In the case of crypto, one new piece of legislation has been particularly severe. In 2016, the Financial Market Infrastructure Act was passed in Switzerland. From the point of view of many crypto advocates, this new act brought about a significant deterioration by bringing the Swiss legal situation into line with that of the European Union and thus making legal interpretation more laborious and diffuse. With the passage of this act, Switzerland gave up a much of the aforementioned flexibility in matters of financial market law. Because of this EU‐compatible law, Switzerland has to devise a new and flexible authorization category for blockchain‐based financial market infrastructures. Under the old legislation before 2016, the Swiss regulator could have permitted things like blockchain‐based exchanges at its own discretion. The Financial Market Infrastructure Act has taken away this discretionary leeway.
The Swiss financial sector has been adversely affected by this development. The value of the Swiss financial industry as a percentage of GDP fell from 8.2 percent in 2007 to 4.6 percent in 2017. Some crypto‐enthusiasts are therefore convinced that blockchain technology is a way to breathe new life into the dying Swiss financial sector and a way to make Switzerland a leading player in the financial system of the future once more.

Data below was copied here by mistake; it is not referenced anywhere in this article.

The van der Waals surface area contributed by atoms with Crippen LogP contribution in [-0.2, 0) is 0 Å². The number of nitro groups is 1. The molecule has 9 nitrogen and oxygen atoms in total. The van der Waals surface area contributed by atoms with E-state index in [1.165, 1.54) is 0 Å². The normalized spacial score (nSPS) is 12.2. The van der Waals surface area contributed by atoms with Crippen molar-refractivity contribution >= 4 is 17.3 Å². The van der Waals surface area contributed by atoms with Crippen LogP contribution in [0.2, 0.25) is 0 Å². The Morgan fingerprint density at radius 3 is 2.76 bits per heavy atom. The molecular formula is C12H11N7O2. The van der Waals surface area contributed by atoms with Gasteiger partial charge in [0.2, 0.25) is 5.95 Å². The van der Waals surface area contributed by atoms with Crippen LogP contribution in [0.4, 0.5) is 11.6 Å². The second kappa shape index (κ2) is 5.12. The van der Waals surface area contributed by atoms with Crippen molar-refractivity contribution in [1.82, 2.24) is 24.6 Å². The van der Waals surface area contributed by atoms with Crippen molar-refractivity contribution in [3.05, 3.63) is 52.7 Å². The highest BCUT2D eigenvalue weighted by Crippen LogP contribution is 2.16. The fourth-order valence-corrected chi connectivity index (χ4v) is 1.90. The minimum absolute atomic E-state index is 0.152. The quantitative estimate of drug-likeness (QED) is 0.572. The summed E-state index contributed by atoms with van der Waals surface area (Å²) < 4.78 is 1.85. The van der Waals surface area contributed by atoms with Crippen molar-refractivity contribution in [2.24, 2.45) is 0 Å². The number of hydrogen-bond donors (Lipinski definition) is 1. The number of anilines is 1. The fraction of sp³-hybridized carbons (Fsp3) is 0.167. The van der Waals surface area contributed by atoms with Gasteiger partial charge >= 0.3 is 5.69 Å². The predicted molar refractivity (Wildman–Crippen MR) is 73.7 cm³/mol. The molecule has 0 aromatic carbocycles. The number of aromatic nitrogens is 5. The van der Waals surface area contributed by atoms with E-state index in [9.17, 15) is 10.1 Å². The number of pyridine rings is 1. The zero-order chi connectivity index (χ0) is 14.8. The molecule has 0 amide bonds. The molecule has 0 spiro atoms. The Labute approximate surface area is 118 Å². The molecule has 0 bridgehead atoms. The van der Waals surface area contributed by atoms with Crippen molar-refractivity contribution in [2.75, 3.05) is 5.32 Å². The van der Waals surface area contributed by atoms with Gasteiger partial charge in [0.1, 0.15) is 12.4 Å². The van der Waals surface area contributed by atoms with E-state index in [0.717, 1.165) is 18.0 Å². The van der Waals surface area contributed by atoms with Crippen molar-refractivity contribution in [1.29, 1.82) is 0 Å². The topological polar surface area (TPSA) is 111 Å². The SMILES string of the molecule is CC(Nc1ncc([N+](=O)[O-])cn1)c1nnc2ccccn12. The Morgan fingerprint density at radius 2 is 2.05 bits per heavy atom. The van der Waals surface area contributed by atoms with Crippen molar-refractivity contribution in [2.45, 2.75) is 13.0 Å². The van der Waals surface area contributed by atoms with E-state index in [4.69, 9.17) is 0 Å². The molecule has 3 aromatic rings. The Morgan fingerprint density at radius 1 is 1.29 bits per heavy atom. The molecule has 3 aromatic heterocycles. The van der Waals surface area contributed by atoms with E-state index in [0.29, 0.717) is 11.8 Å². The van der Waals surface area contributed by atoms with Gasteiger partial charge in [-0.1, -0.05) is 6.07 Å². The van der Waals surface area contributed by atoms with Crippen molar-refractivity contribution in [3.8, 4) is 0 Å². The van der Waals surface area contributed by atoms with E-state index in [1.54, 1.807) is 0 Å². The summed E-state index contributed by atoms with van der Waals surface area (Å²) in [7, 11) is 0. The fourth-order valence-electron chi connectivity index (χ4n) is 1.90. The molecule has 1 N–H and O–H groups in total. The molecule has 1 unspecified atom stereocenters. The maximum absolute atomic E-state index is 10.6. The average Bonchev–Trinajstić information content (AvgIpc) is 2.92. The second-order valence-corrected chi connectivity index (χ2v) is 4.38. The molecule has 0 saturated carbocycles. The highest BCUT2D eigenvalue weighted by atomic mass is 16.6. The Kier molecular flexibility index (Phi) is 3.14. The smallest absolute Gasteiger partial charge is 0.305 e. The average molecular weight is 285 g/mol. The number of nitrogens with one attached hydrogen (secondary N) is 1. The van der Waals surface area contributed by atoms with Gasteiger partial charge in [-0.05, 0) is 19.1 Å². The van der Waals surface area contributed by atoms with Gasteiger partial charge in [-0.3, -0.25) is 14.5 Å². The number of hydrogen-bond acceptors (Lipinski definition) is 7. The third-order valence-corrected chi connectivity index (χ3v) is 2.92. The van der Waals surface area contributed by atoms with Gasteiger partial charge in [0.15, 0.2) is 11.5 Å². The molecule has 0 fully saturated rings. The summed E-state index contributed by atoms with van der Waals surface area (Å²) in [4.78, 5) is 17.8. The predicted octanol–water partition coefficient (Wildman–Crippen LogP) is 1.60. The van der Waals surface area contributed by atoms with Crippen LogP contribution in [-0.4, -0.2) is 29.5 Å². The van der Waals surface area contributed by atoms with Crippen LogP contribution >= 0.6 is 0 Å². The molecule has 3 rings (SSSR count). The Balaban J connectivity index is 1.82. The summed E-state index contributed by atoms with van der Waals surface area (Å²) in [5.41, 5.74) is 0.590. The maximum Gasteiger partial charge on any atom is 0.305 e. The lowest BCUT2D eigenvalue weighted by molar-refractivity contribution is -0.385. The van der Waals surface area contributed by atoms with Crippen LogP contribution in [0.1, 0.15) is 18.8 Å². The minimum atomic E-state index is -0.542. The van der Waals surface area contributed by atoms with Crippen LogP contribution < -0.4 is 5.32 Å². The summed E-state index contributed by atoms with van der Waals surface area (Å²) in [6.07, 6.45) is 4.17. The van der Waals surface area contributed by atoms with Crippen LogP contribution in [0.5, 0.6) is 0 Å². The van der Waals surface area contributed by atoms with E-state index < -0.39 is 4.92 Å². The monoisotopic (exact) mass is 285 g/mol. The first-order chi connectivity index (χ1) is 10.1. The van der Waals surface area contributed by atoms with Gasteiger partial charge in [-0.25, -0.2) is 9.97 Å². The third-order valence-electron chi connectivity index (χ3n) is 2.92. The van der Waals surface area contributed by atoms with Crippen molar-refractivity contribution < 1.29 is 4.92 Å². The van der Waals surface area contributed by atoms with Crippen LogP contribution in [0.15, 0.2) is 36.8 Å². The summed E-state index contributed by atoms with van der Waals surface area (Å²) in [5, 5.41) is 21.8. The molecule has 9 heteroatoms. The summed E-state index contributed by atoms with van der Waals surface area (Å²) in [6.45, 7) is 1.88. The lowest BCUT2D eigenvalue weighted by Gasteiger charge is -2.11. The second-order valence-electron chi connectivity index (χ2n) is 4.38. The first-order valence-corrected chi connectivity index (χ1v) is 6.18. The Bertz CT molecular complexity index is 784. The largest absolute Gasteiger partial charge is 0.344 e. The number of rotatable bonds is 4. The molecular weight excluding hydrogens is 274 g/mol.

Prominent bankers are therefore increasingly turning their back on the traditional financial world in order to work for a blockchain start‐up or to set up one themselves. Arthur Vayloyan, former banker at Credit Suisse and most recently at Falcon Private Bank, joined Bitcoin Suisse AG in November 2017 as their new CEO. With the exit of Andreas Amschwand, the Julius Baer Group lost a long‐standing board member to the newly founded crypto bank Seba. And the former head of the Swiss Stock Exchange, Christian Katz, also flirts with the crypto world as the Chairman of the Board of Directors of the new Swiss Crypto Exchange (SCX).
Blockchain in Switzerland is Gearing Up
At the beginning of this year, the crypto ecosystem in Switzerland and Liechtenstein already counts over 750 companies. Four of these crypto projects, which come from Switzerland or are still rooted here, are already ‘Unicorns’; Bitmain, Cardano, Dfinity and Ethereum are valued at one billion dollars or more. Around 480 people work in Switzerland and Liechtenstein in the 50 largest blockchain companies. Overall, the industry employs more than 3,300 people.